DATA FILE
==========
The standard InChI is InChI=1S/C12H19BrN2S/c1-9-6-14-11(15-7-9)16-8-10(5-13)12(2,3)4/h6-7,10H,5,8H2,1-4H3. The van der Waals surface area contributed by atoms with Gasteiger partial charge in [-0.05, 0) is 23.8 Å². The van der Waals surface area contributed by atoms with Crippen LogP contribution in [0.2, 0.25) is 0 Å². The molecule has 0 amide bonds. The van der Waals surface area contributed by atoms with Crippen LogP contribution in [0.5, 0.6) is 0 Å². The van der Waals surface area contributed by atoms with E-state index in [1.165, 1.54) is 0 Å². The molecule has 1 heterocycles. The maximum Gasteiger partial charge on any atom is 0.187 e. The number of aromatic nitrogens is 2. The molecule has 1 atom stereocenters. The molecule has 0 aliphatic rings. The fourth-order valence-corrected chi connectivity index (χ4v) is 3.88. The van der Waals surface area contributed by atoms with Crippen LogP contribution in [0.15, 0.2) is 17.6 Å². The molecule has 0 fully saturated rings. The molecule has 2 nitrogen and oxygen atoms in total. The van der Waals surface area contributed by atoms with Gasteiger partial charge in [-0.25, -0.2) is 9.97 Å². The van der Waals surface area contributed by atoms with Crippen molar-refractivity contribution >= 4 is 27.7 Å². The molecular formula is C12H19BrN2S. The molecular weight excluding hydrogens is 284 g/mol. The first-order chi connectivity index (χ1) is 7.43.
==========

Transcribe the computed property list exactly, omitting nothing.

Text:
The standard InChI is InChI=1S/C12H19BrN2S/c1-9-6-14-11(15-7-9)16-8-10(5-13)12(2,3)4/h6-7,10H,5,8H2,1-4H3. The van der Waals surface area contributed by atoms with Gasteiger partial charge in [-0.05, 0) is 23.8 Å². The van der Waals surface area contributed by atoms with Crippen LogP contribution in [0.2, 0.25) is 0 Å². The molecule has 0 amide bonds. The van der Waals surface area contributed by atoms with Crippen LogP contribution in [0.5, 0.6) is 0 Å². The van der Waals surface area contributed by atoms with E-state index in [1.165, 1.54) is 0 Å². The molecule has 1 heterocycles. The maximum Gasteiger partial charge on any atom is 0.187 e. The number of aromatic nitrogens is 2. The molecule has 1 atom stereocenters. The molecule has 0 aliphatic rings. The fourth-order valence-corrected chi connectivity index (χ4v) is 3.88. The van der Waals surface area contributed by atoms with Crippen LogP contribution in [0.15, 0.2) is 17.6 Å². The molecule has 0 fully saturated rings. The molecule has 2 nitrogen and oxygen atoms in total. The van der Waals surface area contributed by atoms with Gasteiger partial charge in [-0.25, -0.2) is 9.97 Å². The van der Waals surface area contributed by atoms with Crippen molar-refractivity contribution >= 4 is 27.7 Å². The molecular formula is C12H19BrN2S. The molecular weight excluding hydrogens is 284 g/mol. The first-order chi connectivity index (χ1) is 7.43.